Revised Label Language for Pesticide Products in Water Soluble Packaging to Protect Handlers

The Environmental Protection Agency has sent a letter to registrants of products with water soluble packaging (WSP) with revised instructions to be placed on the label of those products. When used properly, WSP can significantly reduce handler exposure during the mixing and loading of pesticides, qualifying it as a closed mixing/loading system under the Agricultural Worker Protection Standard. However, some unintended practices in the field are actually increasing the risks, negating the intention of the technology.

EPA worked with state officials and a task force of pesticide registrants to examine the issue and develop the improved language in order to eliminate misuse and protect handlers. Continue reading

EPA Seeks Beta Testers for Pesticide Mobile Application for Pesticide Label Matching

Every pesticide must have labeling that is approved by EPA before it can be sold or distributed. A pesticide is misbranded under FIFRA if its labeling is false or misleading, which can lead to unsafe and ineffective use of the product. State governments generally have the authority to enforce these labeling requirements.

EPA is working on a mobile application that will dramatically save state government inspectors’ time and increase efficiency, allowing for more labels to be inspected and improving compliance rates over time. As part of this effort, EPA is looking for state and federal officials to beta test the Pesticide Label Matcher (PLM) mobile application. EPA is particularly interested in federal and state officials who routinely go into the field and inspect pesticide products, as well as pesticide registrants.   Continue reading

EPA Clarifies Placement of Required First Aid Statements on Pesticide Product Labels

The Environmental Protection Agency is clarifying where first aid statements must be placed on pesticide product labels. First aid statements provide important information concerning appropriate first aid in the event of accidental exposure to a pesticide.

First aid statements must be immediately visible on a pesticide product when the product is sold or distributed. It should not require opening a booklet or other manipulation of the label to read the first aid statement. Continue reading

Updated Version of Pesticide Label Review Manual Chapter 1 Now Available

The Environmental Protection Agency (EPA) has updated the Pesticide Label Review Manual (LRM)’s Chapter 1. This manual began as a guide for EPA label reviewers, and now it serves as a tool to assist EPA’s stakeholders in understanding the pesticide labeling process. The LRM is also useful in understanding approaches for how labels should generally be drafted.

Chapter 1 changes include reformatted text, style and layout to improve readability and accessibility. This update is the first in a series of rolling chapter updates to be announced by EPA as they are completed by the Label Review Manual Subcommittee over the coming years.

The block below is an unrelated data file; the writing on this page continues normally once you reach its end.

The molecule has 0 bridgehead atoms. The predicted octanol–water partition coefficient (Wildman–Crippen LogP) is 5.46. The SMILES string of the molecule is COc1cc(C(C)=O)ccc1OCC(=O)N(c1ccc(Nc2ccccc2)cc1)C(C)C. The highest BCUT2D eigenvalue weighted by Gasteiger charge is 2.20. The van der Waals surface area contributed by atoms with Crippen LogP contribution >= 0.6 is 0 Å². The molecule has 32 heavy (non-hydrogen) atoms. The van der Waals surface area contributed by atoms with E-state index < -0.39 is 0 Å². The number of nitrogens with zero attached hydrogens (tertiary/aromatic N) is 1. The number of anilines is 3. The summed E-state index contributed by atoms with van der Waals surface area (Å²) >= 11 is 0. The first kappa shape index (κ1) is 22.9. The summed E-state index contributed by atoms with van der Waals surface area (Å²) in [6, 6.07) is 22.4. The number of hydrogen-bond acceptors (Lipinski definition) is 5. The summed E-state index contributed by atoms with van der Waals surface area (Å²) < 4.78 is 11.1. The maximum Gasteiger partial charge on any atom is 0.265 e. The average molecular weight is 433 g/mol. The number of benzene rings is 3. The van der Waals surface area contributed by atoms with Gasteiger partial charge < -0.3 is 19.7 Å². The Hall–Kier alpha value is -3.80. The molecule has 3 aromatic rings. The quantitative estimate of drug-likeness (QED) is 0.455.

Please use the Pesticide Labeling Questions & Answers – Form to submit questions or comments on the LRM.

EPA seeks comment on SmartLabel Program

The Environmental Protection Agency is announcing the second phase of the SmartLabel Pilot, an initiative to develop an electronic system for pesticide labels.  The SmartLabel system will allow pesticide manufacturers to develop and submit pesticide labels to EPA for review in an electronic format instead of as paper or PDF files.

SmartLabel will make the label review process more efficient by creating a standard template for the submission of pesticide label content to EPA, allowing for quicker reviews and easier comparisons to previous label versions. Additionally, SmartLabel will allow the agency to set up a searchable database of standardized label use data for all products, which can be used in support of risk assessments and registration decisions.  EPA is working with 9 pesticide manufacturers who volunteered for the SmartLabel pilot in December 2014.

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Read the ENTIRE label when applying a pesticide

The EPA notified OPMP this morning regarding a large bumble bee kill in Oregon involving a landscaper using a pesticide to control aphids in linden trees at a Target parking lot.  EPA has been notified that as of last night (8pm ET), the State of Oregon has issued a 180-day “don’t use” moratorium on the product.  The investigation is ongoing. The label on the pesticide used indicated that the product should not be applied during the day on trees in full bloom, specifically because of its effects on pollinators.

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IPM and Pesticides: the elephant in the room

With some of the articles I’ve seen in the agricultural media so far this week on organic, GMO and conventional farming, I thought it was time to address one of the major elephants in the room when it comes to public perception of integrated pest management: the fact that IPM allows the use of pesticides.

Because pesticides are only one tool in the IPM toolbox, few of the articles I read about IPM cover them directly. In IPM, the use of pesticides is, or at least should be, directly related to the action threshold. For most pests of agricultural products, the threshold is a published number that lets the farmer know how many pests that should be present before any treatment begins. For a refresher on the steps for IPM, see my blog post from October on the different farming practices.

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